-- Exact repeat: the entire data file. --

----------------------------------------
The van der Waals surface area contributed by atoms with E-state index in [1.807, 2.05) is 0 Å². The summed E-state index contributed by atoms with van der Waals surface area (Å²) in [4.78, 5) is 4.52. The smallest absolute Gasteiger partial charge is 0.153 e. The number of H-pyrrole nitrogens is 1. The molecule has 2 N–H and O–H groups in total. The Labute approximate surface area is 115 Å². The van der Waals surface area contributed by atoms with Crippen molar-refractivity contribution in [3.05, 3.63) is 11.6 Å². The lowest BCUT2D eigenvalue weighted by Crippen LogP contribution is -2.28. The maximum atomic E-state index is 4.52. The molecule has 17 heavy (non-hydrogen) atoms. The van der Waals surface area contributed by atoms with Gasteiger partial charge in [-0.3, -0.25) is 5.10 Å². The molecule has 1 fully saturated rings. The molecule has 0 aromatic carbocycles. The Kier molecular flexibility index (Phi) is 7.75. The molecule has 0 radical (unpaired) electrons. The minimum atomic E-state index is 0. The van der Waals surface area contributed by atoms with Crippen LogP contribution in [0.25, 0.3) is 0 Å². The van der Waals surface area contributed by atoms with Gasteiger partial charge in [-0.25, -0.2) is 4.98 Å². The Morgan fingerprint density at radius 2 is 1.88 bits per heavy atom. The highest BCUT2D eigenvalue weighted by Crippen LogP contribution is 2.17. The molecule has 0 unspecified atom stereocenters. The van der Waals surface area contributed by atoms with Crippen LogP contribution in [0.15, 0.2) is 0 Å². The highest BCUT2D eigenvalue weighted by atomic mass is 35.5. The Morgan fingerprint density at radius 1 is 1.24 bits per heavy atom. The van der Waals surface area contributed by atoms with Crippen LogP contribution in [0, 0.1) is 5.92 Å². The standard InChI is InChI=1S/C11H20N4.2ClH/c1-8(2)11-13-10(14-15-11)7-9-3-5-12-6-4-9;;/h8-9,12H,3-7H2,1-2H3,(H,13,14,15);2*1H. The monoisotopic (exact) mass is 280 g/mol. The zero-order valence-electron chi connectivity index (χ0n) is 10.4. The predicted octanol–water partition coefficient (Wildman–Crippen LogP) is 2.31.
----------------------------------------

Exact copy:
The van der Waals surface area contributed by atoms with E-state index in [1.807, 2.05) is 0 Å². The summed E-state index contributed by atoms with van der Waals surface area (Å²) in [4.78, 5) is 4.52. The smallest absolute Gasteiger partial charge is 0.153 e. The number of H-pyrrole nitrogens is 1. The molecule has 2 N–H and O–H groups in total. The Labute approximate surface area is 115 Å². The van der Waals surface area contributed by atoms with Crippen molar-refractivity contribution in [3.05, 3.63) is 11.6 Å². The lowest BCUT2D eigenvalue weighted by Crippen LogP contribution is -2.28. The maximum atomic E-state index is 4.52. The molecule has 17 heavy (non-hydrogen) atoms. The van der Waals surface area contributed by atoms with Gasteiger partial charge in [-0.3, -0.25) is 5.10 Å². The molecule has 1 fully saturated rings. The molecule has 0 aromatic carbocycles. The Kier molecular flexibility index (Phi) is 7.75. The molecule has 0 radical (unpaired) electrons. The minimum atomic E-state index is 0. The van der Waals surface area contributed by atoms with Crippen LogP contribution in [0.25, 0.3) is 0 Å². The van der Waals surface area contributed by atoms with Gasteiger partial charge in [-0.25, -0.2) is 4.98 Å². The Morgan fingerprint density at radius 2 is 1.88 bits per heavy atom. The highest BCUT2D eigenvalue weighted by Crippen LogP contribution is 2.17. The molecule has 0 unspecified atom stereocenters. The van der Waals surface area contributed by atoms with Crippen LogP contribution in [0.15, 0.2) is 0 Å². The highest BCUT2D eigenvalue weighted by atomic mass is 35.5. The Morgan fingerprint density at radius 1 is 1.24 bits per heavy atom. The van der Waals surface area contributed by atoms with Crippen LogP contribution in [0, 0.1) is 5.92 Å². The standard InChI is InChI=1S/C11H20N4.2ClH/c1-8(2)11-13-10(14-15-11)7-9-3-5-12-6-4-9;;/h8-9,12H,3-7H2,1-2H3,(H,13,14,15);2*1H. The monoisotopic (exact) mass is 280 g/mol. The zero-order valence-electron chi connectivity index (χ0n) is 10.4. The predicted octanol–water partition coefficient (Wildman–Crippen LogP) is 2.31.